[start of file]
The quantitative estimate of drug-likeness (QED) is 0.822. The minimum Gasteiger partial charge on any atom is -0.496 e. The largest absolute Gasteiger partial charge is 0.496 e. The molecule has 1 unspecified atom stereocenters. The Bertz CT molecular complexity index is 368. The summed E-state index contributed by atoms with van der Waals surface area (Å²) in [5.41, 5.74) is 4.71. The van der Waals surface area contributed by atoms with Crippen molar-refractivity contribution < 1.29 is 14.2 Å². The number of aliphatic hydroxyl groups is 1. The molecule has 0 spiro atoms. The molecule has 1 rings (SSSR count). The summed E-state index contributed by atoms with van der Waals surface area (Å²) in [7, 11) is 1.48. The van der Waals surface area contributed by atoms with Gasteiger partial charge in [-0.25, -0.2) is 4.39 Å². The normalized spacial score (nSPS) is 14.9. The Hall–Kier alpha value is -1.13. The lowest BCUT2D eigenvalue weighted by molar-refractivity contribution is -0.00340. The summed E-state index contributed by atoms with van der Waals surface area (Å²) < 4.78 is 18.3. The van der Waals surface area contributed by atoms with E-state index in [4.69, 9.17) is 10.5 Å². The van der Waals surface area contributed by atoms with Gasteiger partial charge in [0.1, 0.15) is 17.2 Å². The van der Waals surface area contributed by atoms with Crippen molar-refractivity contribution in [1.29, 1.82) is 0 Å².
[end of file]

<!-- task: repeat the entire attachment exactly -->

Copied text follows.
The quantitative estimate of drug-likeness (QED) is 0.822. The minimum Gasteiger partial charge on any atom is -0.496 e. The largest absolute Gasteiger partial charge is 0.496 e. The molecule has 1 unspecified atom stereocenters. The Bertz CT molecular complexity index is 368. The summed E-state index contributed by atoms with van der Waals surface area (Å²) in [5.41, 5.74) is 4.71. The van der Waals surface area contributed by atoms with Crippen molar-refractivity contribution < 1.29 is 14.2 Å². The number of aliphatic hydroxyl groups is 1. The molecule has 0 spiro atoms. The molecule has 1 rings (SSSR count). The summed E-state index contributed by atoms with van der Waals surface area (Å²) in [7, 11) is 1.48. The van der Waals surface area contributed by atoms with Gasteiger partial charge in [-0.25, -0.2) is 4.39 Å². The normalized spacial score (nSPS) is 14.9. The Hall–Kier alpha value is -1.13. The lowest BCUT2D eigenvalue weighted by molar-refractivity contribution is -0.00340. The summed E-state index contributed by atoms with van der Waals surface area (Å²) < 4.78 is 18.3. The van der Waals surface area contributed by atoms with E-state index in [4.69, 9.17) is 10.5 Å². The van der Waals surface area contributed by atoms with Gasteiger partial charge in [0.1, 0.15) is 17.2 Å². The van der Waals surface area contributed by atoms with Crippen molar-refractivity contribution in [1.29, 1.82) is 0 Å².